She was hanging freshly-washed sheets and clothes on the line and I was “helping” her. When we were done she asked if I was hungry, which I was. Must have been lunch time.
After we brought the empty laundry basket and the bucket of unused clothes pins back into the house, she grabbed a big bowl and we went out into the garden again. She explained how to tell if the tomatoes were ripe and then she showed me how to pluck them off the vine.
They were blood red, huge, hot from the sun, heavy with juice and the perfume they emitted, even before they were sliced, was glorious. I was already drooling.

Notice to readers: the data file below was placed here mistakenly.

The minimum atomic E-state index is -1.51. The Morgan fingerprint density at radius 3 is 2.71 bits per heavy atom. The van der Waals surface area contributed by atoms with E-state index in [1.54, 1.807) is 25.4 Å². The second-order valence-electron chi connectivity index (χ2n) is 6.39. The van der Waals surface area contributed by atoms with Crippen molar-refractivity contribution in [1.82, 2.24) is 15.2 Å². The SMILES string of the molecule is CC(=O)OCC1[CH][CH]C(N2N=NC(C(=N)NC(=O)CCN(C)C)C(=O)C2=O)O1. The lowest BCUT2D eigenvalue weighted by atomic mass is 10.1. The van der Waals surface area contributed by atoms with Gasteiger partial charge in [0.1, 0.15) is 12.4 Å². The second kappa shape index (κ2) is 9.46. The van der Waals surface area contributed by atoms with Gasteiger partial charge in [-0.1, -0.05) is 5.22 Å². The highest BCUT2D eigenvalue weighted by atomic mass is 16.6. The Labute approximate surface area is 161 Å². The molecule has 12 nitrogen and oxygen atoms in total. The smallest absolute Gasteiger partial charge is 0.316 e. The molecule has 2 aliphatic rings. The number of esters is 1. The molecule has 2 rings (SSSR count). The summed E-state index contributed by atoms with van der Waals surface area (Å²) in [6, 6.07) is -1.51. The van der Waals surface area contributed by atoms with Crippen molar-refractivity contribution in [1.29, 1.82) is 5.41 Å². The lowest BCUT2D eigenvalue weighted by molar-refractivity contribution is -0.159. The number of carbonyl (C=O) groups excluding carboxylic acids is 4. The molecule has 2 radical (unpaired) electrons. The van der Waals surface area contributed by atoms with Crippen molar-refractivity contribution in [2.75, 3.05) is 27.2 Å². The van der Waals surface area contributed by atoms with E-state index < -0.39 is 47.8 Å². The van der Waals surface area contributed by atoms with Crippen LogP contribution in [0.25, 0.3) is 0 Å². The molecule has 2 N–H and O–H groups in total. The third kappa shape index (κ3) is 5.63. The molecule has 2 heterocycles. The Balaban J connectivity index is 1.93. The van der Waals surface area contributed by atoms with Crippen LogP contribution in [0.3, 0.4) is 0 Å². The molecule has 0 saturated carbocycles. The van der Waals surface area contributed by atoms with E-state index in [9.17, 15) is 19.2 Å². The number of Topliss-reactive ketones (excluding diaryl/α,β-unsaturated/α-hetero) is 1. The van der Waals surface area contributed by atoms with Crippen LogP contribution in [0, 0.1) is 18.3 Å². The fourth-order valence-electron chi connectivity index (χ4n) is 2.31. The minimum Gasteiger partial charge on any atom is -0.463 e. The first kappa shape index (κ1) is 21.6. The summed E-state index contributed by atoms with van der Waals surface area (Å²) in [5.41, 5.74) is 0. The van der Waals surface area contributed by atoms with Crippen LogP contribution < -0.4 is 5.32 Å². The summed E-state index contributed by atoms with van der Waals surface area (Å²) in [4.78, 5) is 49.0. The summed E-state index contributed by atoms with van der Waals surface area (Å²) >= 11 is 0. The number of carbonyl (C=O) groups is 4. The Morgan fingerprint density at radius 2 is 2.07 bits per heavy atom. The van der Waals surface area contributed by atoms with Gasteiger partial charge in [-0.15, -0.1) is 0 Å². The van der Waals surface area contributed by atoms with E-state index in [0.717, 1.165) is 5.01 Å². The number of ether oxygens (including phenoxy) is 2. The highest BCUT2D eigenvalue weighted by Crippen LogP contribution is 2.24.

Back into the house we went.
Once there, she put a loaf of freshly-baked bread on the board and cut off thick slices — two for me and two for her. Then she slathered them with homemade mayonnaise, cut several tomatoes — also into thick slices and piled them on the bread — after which she sprinkled them with salt and pepper. I remember the plate she sliced the tomatoes on was full of juice. She handed it to me so I could drink it. Omg it was good. Those tomatoes were sweet.
As much as I couldn’t wait to dig in, I had to wait until she’d poured us each a glass of lemonade (which she’d made herself — no store bought for her), put our sandwiches on a plate and grabbed a few napkins.
We never made it to the picnic table. The two of us sat down on the back steps and started eating. I wouldn’t trade the finest meal in the best restaurant for those tomato sandwiches. Nothing has ever tasted so good.